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N1299J accident description

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Crash location 35.523611°N, 85.091944°W
Nearest city Dayton, TN
35.493959°N, 85.012454°W
4.9 miles away
Tail number N1299J
Accident date 20 Jun 2016
Aircraft type Rockwell International 112A
Additional details: None

NTSB Factual Report

On June 20, 2016, about 1240 eastern daylight time, a Rockwell International 112A, N1299J, impacted trees during a forced landing following a total loss of engine power near Dayton, Tennessee. The private pilot was the only occupant and received serious injuries. Visual meteorological conditions prevailed and no flight plan was filed for the personal flight. The flight was conducted under the provisions of Title 14 Code of Federal Regulations Part 91. The flight originated from Whiteside County Airport – Jos H Bittorf Field (SQI), Rock Falls, Illinois, with an intended destination of Pickens County Airport (JZP), Jasper, Georgia.

In an interview with a Federal Aviation Administration (FAA) inspector, the pilot stated that while en route, about 5,500 feet mean sea level, he heard a "pop" and the engine lost total power. He unsuccessfully attempted to restart the engine twice, and then he elected to land in a field. During the forced landing, the airplane impacted trees and subsequently the ground, which resulted in substantial damage to the fuselage, wings, and empennage.

A postaccident examination by a FAA Inspector revealed that the wings, rudder, and horizontal stabilizer had separated from the fuselage. The engine remained attached to the fuselage and the propeller remained attached to the engine. Two of the three propeller blades were bent aft and the third blade was bent forward. Furthermore, an odor similar to aviation fuel was noted on scene.

According to FAA records, the airplane was issued an airworthiness certificate on 1975, and registered to the corporation in 2003. It was equipped with a Lycoming IO-360-C1D6, a 180-hp, engine. According to the airframe maintenance logbook, the most recent annual inspection was performed on August 5, 2015, at a total time of 3,958.3 hours. At the time of the accident, the airplane had accumulated 4,046.7 total hours.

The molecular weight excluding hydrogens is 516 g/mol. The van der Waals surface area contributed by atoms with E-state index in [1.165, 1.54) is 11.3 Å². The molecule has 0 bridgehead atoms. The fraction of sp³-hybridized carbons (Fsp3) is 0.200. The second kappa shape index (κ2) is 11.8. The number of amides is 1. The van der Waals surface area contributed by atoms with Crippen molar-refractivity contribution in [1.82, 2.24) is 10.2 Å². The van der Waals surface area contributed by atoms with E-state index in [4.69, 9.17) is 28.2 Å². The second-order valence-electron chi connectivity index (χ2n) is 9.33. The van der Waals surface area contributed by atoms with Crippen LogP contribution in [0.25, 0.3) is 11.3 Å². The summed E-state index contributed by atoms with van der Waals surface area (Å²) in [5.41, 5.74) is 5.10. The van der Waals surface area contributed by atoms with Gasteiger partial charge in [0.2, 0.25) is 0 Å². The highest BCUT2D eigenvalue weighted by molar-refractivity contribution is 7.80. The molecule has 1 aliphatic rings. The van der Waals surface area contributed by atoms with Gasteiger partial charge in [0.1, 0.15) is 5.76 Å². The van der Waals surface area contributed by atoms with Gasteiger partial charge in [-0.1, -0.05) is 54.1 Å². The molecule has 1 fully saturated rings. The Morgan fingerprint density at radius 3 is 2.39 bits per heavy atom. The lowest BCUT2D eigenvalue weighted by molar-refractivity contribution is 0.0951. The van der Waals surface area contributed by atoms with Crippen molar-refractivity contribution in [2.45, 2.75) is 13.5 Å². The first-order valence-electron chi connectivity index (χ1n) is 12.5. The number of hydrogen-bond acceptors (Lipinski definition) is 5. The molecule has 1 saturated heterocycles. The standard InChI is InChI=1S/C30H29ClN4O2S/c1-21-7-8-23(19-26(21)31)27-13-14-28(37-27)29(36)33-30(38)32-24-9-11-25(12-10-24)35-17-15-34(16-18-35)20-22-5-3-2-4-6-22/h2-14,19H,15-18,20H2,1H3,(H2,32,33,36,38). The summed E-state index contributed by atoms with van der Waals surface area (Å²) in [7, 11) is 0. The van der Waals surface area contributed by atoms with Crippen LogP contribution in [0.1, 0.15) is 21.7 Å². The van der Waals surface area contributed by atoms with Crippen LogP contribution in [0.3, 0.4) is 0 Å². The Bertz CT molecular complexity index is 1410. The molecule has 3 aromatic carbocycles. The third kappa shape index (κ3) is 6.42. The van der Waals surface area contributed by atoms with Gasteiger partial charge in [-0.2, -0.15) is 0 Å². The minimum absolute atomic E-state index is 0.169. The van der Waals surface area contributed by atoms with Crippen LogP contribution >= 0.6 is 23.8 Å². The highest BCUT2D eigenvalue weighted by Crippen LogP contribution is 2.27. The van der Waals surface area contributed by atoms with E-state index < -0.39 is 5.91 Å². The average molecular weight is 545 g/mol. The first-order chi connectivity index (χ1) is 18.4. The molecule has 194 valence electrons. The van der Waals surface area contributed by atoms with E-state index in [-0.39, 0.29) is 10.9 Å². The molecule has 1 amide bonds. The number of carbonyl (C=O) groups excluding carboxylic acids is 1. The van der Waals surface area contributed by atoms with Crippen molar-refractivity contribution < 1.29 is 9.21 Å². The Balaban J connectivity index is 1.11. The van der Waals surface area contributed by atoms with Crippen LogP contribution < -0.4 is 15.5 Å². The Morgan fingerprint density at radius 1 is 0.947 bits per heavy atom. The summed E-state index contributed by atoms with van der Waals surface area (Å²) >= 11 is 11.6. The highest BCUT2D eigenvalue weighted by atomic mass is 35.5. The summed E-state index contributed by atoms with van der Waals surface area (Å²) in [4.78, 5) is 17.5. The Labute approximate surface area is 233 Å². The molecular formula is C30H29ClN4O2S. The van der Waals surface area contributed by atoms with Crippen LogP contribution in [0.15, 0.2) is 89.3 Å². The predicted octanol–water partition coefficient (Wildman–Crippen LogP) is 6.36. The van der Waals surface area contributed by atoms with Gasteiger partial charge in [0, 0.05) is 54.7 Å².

The engine remained attached to the firewall through the engine mounts. It was partially disassembled to facilitate examination. The propeller rotated without anomaly and crankshaft continuity was confirmed to the accessory section of the engine. Compression and suction was confirmed from all cylinders. The interior of each cylinders was examined with no anomalies noted. The fuel servo was partially impact damaged, the fuel servo throttle arm was in the full throttle position, and the servo mixture control arm was in a full rich position. The servo fuel inlet screen was removed and unobstructed. The fuel flow divider remained attached to the engine, no damaged was noted, was disassembled, and the fuel diaphragm was intact with no debris noted. The fuel injector nozzles were removed and were unobstructed. The engine-driven fuel pump remained attached to the engine and was removed for further examination. When the engine-driven fuel pump was placed in a bucket of water and operated by hand, no water was expelled from the outlet port.

The engine was equipped with an Aero Accessories engine-driven fuel pump with the Part No. AF-15473. It was manufactured in 2011 and installed on the engine during an overhaul on March 8, 2011. At the time of the accident, it had accumulated 438.6 hours of total time. According to the manufacturer, it was to be overhauled every 12 years or 2,000 hours, whichever came first. The engine-driven fuel pump was further examined at the manufacturing facility under federal oversight. Visual inspection of the exterior revealed that the lower panel that covered the bottom of the pump was impact damaged. The mechanical fuel pump arm exhibited wear in the area that contacted the engine and no anomalies were noted. The engine-driven fuel pump was mounted on a flow test bench, however, it would not flow. Further disassembly revealed that the stamp ring attached to the top of the diaphragm actuator rod of the fuel pump was deformed. In addition, the fiber spacer or washer were not located. As a result of the deformation, where the actuator met the diaphragm lift stem, the engine-driven fuel pump was unable to actuate the diaphragm element and pump fluid.

The engine-driven fuel pump was sent to the NTSB Materials Laboratory for further examination. The examination revealed that the actuator fracture was generally circular in orientation, was slanted, and had indications of localized plastic deformation adjacent to the facture surface. The retainer section, that had separated from the stamp ring but remained attached to the actuator, exhibited damage to parts of the fracture surface and was smeared, consistent with post fracture contact with the adjacent components. The undamaged areas exhibited river patterns and chevron marks. In addition, the areas not damaged were examined with a scanning electron microscope, and exhibited dimple rupture, which is consistent with an overstress fracture.

The airplane was equipped with a J. P. Instruments EDM-800, which was panel mounted and recorded up to 24 parameters related to engine operations. The unit contained non-volatile memory for data storage of the parameters recorded and calculated. The data extracted included the accident flight starting 09:38:54 and ending 12:51:47 on June 20, 2016. The data indicated that just after 1251, the fuel flow decreased to zero and the EGT and CHT values decreased as well.

NTSB Probable Cause

A total loss of engine power due to the failure of the engine-driven fuel pump.

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